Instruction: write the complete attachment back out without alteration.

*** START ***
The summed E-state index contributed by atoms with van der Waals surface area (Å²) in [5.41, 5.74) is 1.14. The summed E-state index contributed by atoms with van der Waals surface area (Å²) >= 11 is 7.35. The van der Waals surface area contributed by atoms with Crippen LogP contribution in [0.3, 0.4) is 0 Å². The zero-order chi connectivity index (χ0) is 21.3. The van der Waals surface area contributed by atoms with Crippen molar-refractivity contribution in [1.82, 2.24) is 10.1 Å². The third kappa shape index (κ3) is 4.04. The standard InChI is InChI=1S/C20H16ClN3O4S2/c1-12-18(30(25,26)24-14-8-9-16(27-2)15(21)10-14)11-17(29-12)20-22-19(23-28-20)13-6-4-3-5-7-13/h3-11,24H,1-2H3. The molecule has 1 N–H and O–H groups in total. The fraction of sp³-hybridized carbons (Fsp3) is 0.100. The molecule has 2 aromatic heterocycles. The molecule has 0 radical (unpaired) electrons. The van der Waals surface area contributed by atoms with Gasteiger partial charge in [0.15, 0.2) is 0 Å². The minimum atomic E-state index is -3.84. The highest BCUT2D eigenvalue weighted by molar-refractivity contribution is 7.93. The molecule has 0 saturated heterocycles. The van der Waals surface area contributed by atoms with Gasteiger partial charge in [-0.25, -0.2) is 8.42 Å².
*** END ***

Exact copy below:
The summed E-state index contributed by atoms with van der Waals surface area (Å²) in [5.41, 5.74) is 1.14. The summed E-state index contributed by atoms with van der Waals surface area (Å²) >= 11 is 7.35. The van der Waals surface area contributed by atoms with Crippen LogP contribution in [0.3, 0.4) is 0 Å². The zero-order chi connectivity index (χ0) is 21.3. The van der Waals surface area contributed by atoms with Crippen molar-refractivity contribution in [1.82, 2.24) is 10.1 Å². The third kappa shape index (κ3) is 4.04. The standard InChI is InChI=1S/C20H16ClN3O4S2/c1-12-18(30(25,26)24-14-8-9-16(27-2)15(21)10-14)11-17(29-12)20-22-19(23-28-20)13-6-4-3-5-7-13/h3-11,24H,1-2H3. The molecule has 1 N–H and O–H groups in total. The fraction of sp³-hybridized carbons (Fsp3) is 0.100. The molecule has 2 aromatic heterocycles. The molecule has 0 radical (unpaired) electrons. The van der Waals surface area contributed by atoms with Gasteiger partial charge in [0.15, 0.2) is 0 Å². The minimum atomic E-state index is -3.84. The highest BCUT2D eigenvalue weighted by molar-refractivity contribution is 7.93. The molecule has 0 saturated heterocycles. The van der Waals surface area contributed by atoms with Gasteiger partial charge in [-0.25, -0.2) is 8.42 Å².